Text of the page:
How gas corp Indane compromised Aadhaar data once again, explained

According to a report, a state-owned gas company in India leaked user’s UIDAI data, including consumers’ Aadhaar numbers, to distributors.

TechCrunch reports Indane gas “exposed a part of its website for dealers and distributors even though it’s only supposed to be accessible with a valid username and password”.

To make matters worse, this part of the website was indexed in Google; this meant it would appear in searches related to Indane, making the leaked data accessible to anyone.

Details on the data leak

Reported by an anonymous source, French security analyst Baptiste Robert has confirmed the leak. Robert scraped Indane’s database and gained access to 11,000 customers’ Aadhaar numbers hidden in links to each of their records.

He then matched the numbers to the verification tool used by Unique Identification Authority of India, which regulates Aadhaar.

The customers’ names and addresses were leaked, as well. According to TechCrunch, this might impact more than 6.7 million Indians.

This is the second time Indane has found itself at the centre of a storm regarding security. ZDNet investigated a previous incident where Indane was leaking Aadhaar data through an unsecured endpoint or URL on its domain.

Indane and the National Informatics Centre allegedly ignored this issue for several weeks despite ZDNet’s inquiries. However, after ZDNet aired its story, the endpoint was pulled offline.

Security issues with Aadhaar

The concept of a centralised database for Indians has been so hotly debated that it has reached the SC.

The public is concerned about two major issues: the government having access to their fingerprints and biometric data might lead to an abuse of power, and the mere existence of such an IT system makes it vulnerable to hacking and leakage.

After the controversy surrounding the government’s decision to make Aadhaar mandatory for bank accounts, caste certificates, and welfare schemes, several petitioners moved the SC for a verdict on the constitutionality of the Aadhaar system.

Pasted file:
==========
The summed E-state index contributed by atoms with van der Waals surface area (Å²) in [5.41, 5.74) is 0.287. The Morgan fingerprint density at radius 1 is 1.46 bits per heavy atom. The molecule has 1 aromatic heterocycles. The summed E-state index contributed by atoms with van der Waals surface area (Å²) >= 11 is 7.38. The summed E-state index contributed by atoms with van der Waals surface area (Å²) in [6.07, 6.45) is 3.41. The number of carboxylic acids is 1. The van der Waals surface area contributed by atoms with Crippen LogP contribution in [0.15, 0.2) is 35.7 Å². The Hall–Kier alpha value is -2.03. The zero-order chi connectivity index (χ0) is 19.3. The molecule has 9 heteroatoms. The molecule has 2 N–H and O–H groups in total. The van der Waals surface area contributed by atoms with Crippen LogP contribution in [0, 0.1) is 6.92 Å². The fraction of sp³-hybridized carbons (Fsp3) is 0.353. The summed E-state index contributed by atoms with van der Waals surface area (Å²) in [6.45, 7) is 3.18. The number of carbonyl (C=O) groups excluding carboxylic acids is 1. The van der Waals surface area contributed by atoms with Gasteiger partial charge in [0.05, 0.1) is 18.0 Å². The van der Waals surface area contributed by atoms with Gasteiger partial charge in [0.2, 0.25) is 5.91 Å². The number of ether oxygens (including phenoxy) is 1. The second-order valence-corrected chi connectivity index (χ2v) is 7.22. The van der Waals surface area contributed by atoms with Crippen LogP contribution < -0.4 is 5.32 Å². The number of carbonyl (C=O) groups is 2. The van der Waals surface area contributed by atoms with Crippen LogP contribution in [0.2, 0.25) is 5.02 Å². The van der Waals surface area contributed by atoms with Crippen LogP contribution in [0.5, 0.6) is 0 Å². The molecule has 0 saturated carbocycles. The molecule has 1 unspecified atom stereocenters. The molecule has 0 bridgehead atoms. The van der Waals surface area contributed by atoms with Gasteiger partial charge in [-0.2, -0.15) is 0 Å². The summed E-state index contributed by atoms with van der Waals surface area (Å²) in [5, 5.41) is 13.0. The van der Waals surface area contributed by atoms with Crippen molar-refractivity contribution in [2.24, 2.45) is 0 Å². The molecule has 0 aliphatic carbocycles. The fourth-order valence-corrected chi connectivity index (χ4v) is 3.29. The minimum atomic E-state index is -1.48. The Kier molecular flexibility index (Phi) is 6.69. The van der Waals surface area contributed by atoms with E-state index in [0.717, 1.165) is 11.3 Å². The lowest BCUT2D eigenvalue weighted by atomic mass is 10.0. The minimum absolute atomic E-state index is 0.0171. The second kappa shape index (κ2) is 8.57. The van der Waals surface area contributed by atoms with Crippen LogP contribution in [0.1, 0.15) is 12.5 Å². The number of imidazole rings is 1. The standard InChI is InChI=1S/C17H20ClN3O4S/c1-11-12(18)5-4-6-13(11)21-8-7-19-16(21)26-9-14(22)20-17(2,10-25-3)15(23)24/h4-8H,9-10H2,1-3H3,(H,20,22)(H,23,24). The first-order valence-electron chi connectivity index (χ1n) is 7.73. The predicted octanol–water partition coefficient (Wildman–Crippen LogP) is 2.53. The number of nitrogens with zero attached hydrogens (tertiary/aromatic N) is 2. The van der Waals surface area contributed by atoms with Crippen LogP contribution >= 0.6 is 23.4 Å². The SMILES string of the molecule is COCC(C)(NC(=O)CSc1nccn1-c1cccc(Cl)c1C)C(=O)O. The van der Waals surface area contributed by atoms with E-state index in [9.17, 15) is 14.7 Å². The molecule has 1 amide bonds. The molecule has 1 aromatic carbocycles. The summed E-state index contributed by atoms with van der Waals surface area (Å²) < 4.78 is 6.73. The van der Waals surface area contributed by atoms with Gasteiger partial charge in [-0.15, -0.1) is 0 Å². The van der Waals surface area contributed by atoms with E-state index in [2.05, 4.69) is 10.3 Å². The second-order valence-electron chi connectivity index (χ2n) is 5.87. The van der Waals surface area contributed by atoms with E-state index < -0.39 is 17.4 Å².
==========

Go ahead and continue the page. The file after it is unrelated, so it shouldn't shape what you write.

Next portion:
In 2017, the SC ruled that Indians do have a right to privacy; it, however, clarified that Aadhaar does not violate that right or the Constitution because it collects minimal data.

Even then, the system has been the focus of security issues. HuffPost reported that a citizen’s Aadhaar credentials were breached and used to make transactions at different locations.

In February, an online system that stored employee information was compromised, exposing the Aadhaar numbers of over a lakh government employees in Jharkhand. This website was also indexed on Google.

Vice President of FireEye Steve Ledzian said, “Digital transformation promises to bring significant economic gains to India, but only if cyber security keeps pace; and since more personal data is being created and stored by more organisations, security measures must also be resourced commensurately.”

While streamlining data and storing it digitally is the way forward for India, the public is right to be concerned about misuse and unauthorised access to their most intimate and closely guarded details.

Indane’s response

Indane took to Twitter to post a statement addressing the leak:

“IndianOil in its software captures only the Aadhaar number which is required for LPG subsidy transfer. No other Aadhaar details are captured by IndianOil. Therefore, leakage of Aadhaar data is not possible through us. In the past, Oil Marketing Companies on time to time basis were hosting the consumption of subsidized LPG refills by consumers, multiple connections list having consumer information like consumer number, name, LPG ID and address, in public domain (transparency portal) in their respective websites which was available for social audits. There is no Aadhaar number hosted on this website.”

Rhea Arora is a staff writer at Qrius

AadhaarData PrivacyIndaneIndian Oil Corporation